4 Emerging Leadership Styles to Be on the Lookout For

Leadership is about influencing people and moving people to action towards the path to success.

Good leadership is showing people how to do monumental work. Leadership is usually responsible for how great, or poorly businesses perform, and for many years we knew it all.


We understood everything about leadership. But leadership is not just going to remain the same. It is bound to grow with us.

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You are already used to the traditional or much-known leadership styles such as the autocratic or authoritative style, democratic style, coaching style and other styles that are easy to compartmentalize.

Leaders usually see themselves as being one or a combination of two styles. The advantages and disadvantages of these styles were easy to define and didn’t require much. But now leadership is different, and new styles are emerging.

Several emerging leadership styles are fresh and embody today’s complex and multi-layered relationships and work culture.

1. Responsible Leadership

Responsible leadership is the conscious awareness and consideration of the consequences of one’s actions for all stakeholders. It is also about leveraging one’s influence by enabling the involvement of the affected teams and engaging in active stakeholder dialogue. Responsible leaders earnestly strive to carefully weigh and balance the interests of the forwarded claims.’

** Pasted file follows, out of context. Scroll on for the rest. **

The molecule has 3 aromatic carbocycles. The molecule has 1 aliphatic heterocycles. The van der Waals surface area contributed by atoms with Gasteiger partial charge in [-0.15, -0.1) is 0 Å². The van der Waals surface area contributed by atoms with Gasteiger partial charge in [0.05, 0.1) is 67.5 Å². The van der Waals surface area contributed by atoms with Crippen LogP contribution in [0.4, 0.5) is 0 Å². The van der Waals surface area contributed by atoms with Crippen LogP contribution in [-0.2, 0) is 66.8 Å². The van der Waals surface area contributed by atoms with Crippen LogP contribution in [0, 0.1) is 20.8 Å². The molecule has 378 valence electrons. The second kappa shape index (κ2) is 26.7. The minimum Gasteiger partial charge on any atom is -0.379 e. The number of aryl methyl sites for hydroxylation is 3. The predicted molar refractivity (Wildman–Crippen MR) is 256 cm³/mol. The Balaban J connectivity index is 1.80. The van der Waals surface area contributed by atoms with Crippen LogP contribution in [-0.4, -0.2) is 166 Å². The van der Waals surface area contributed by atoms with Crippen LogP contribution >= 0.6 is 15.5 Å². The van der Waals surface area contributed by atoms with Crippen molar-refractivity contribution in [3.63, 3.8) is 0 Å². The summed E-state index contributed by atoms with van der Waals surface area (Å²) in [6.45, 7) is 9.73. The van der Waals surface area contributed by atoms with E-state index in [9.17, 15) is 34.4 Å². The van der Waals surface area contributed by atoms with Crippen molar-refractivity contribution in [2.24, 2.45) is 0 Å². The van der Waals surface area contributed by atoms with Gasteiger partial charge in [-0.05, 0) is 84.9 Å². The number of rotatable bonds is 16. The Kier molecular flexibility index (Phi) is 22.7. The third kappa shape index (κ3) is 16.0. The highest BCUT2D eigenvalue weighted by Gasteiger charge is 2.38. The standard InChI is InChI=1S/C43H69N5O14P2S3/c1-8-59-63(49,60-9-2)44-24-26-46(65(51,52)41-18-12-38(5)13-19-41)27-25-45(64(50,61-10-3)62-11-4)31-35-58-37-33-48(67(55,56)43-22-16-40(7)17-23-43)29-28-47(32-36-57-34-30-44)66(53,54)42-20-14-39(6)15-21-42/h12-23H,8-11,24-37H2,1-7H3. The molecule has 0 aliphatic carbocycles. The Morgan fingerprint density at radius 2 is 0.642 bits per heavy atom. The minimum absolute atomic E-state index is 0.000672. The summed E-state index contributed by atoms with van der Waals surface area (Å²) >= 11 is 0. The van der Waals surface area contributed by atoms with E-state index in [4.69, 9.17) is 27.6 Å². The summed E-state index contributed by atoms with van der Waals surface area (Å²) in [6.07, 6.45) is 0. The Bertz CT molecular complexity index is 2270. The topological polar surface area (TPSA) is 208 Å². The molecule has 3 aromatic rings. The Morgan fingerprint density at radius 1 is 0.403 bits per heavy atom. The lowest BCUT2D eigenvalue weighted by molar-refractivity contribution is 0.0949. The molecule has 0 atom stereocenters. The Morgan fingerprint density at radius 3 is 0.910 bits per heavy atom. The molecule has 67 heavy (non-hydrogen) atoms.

Responsible leadership is emerging naturally as a major theme in academic and practical management conversations.

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Responsive and Responsible Leadership requires recognizing that frustration and considerable discontent in the team do not mean your team has become ungrateful or lazy. It acknowledges that your team members may be discontent, and you have to find out the reason to come to an understanding.

Responsible and responsible leadership required a firm commitment to collaborative development and unbiased growth within your organization. It also involves working rapidly to close generational divides by exercising shared stewardship of those systems critical to our prosperity.